Health officials encourage sun protection

| May 11, 2017 | 0 Comments

 

Skin cancers are the most common types of cancers and are highly treatable when caught early. You can play an active role in the detection of skin cancers by checking your birthday suit on your birthday. If you notice anything changing, growing or bleeding on your skin, talk to your health care provider immediately about it. (Courtesy photo)

Lt. Col. Sunghun Cho,
Chief of Dermatology Services,
Tripler Army Medical Center
HONOLULU — May is Skin Cancer Awareness Month and Tripler Army Medical Center wants to ensure that you are protecting yourself.

Skin cancers are the most common types of cancers. One in five Americans will develop some form of skin cancer during their lifetime. Most of these are non-melanoma skin cancers and have a cure rate of about 95 percent if detected early and treated promptly.

Harmful rays from the sun include ultraviolet A (UVA) and ultraviolet B (UVB), and both are linked to the development of skin cancers.

UVA rays cause premature aging such as wrinkling and age spots. This form of ultraviolet radiation can penetrate window glass, exposing you even when indoors or inside your car. UVB rays are the sun’s burning rays. Although they are blocked by window glass, they are the primary cause of sunburn.

Although melanomas make up less than 5 percent of skin cancers, they are the most common form of cancer for young adults between 25 and 29 years old, and the second most common form of cancer for adolescents and young adults between 15 and 29 years old.

They are also the deadliest form of skin cancer. An estimated 87,110 new cases of invasive melanoma are projected in the United States for 2017, with 9,730 deaths as a result.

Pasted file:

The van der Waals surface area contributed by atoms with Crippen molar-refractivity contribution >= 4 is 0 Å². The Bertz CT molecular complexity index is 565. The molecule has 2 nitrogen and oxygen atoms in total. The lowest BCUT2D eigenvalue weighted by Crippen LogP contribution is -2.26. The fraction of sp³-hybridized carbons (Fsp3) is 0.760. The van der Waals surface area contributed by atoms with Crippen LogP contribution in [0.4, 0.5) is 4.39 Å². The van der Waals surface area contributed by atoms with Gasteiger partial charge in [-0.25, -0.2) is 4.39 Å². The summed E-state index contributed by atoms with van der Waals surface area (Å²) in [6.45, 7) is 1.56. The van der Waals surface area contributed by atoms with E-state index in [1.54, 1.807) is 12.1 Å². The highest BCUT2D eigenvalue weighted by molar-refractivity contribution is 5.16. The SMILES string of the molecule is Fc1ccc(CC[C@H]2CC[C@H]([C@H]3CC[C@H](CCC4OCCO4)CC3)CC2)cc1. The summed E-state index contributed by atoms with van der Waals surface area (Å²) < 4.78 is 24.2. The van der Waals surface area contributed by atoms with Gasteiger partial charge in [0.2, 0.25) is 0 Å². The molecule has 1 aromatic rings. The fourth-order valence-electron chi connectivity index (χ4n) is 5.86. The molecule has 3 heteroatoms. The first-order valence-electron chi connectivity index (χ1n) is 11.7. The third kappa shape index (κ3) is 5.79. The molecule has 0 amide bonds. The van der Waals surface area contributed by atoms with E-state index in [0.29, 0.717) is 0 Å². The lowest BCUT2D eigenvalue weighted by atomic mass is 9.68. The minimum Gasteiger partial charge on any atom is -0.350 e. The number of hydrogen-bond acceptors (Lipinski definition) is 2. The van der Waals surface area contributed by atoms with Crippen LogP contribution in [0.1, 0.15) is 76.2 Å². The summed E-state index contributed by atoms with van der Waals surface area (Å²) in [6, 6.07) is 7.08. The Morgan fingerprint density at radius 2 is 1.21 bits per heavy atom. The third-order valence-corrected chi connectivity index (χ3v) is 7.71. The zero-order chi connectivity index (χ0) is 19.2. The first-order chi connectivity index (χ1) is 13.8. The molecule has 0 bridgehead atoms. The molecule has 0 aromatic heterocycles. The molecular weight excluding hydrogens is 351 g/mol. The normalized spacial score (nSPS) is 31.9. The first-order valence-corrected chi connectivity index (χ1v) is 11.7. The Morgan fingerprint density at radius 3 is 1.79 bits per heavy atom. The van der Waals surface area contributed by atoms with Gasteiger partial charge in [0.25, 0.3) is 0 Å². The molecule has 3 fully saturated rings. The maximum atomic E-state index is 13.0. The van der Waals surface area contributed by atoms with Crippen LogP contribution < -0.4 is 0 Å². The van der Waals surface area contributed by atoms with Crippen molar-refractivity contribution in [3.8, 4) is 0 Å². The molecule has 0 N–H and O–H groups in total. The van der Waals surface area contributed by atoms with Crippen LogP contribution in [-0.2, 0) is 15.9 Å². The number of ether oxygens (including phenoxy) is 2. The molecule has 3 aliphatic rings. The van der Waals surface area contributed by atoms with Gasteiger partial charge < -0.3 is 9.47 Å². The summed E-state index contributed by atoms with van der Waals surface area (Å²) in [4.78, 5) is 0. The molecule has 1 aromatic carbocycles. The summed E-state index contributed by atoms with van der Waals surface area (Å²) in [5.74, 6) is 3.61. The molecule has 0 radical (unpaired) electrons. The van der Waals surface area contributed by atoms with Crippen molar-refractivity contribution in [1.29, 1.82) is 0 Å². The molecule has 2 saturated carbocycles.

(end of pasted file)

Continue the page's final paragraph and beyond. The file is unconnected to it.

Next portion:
While there are non-modifiable risk factors for skin cancers, such as genetics and fair skin, the most preventative risk factor for skin cancer can be controlled.

Seek shade when appropriate, especially between 10 a.m. and 4 p.m. when the sun’s rays are strongest. Wear protective clothing (such as a long-sleeved shirt, pants and wide-brimmed hat and sunglasses) when possible. Apply sunscreen when going outdoors.

Use a broad-spectrum, water-resistant sunscreen with a Sun Protection Factor (SPF) of at least 30. SPF refers to the product’s ability to provide primarily UVB protection, which helps prevent sunburn. The higher the SPF, the more UVB protection, but the level of protection does not increase proportionately with the SPF value. SPF of 30 blocks about 97 percent of UVB rays.

Sunscreen should be applied to the skin 20 minutes before going outdoors. Coat all exposed skin liberally, paying particular attention to the face, ears, hands and arms, and rub it in thoroughly.

Most people apply only 20 percent to 50 percent of the recommended amount of sunscreen. One ounce, enough to fill a shot glass, is the typical amount of sunscreen needed to cover the exposed areas of the body evenly. Sunscreen should be reapplied at least every two hours or after swimming or perspiring heavily.

Skin cancers are highly treatable when caught early, and you can play an active role in the detection of skin cancers by checking your birthday suit on your birthday. If you notice anything changing, growing or bleeding on your skin, talk to your health care provider immediately .

Resources
Visit the following sites for more details:

 

TAMC Tip

Taking a Break

Whether you sit at a desk, do heavy construction work or anything in between, taking several 5-minute breaks throughout the day – about every hour – to provide yourself with several benefits.

Below are some examples of activities you can do in 5 minutes or less for rest breaks.

  • Take a short walk away from your workstation.
  • Stand up and stretch or walk in place at your desk without looking at your computer monitor.
  • Get out of your chair whenever you take phone calls at your desk.
  • Change positions at your workstation.
  • Have a drink of water or a light snack.

Tags: ,

Category: Health

Leave a Reply

Your email address will not be published. Required fields are marked *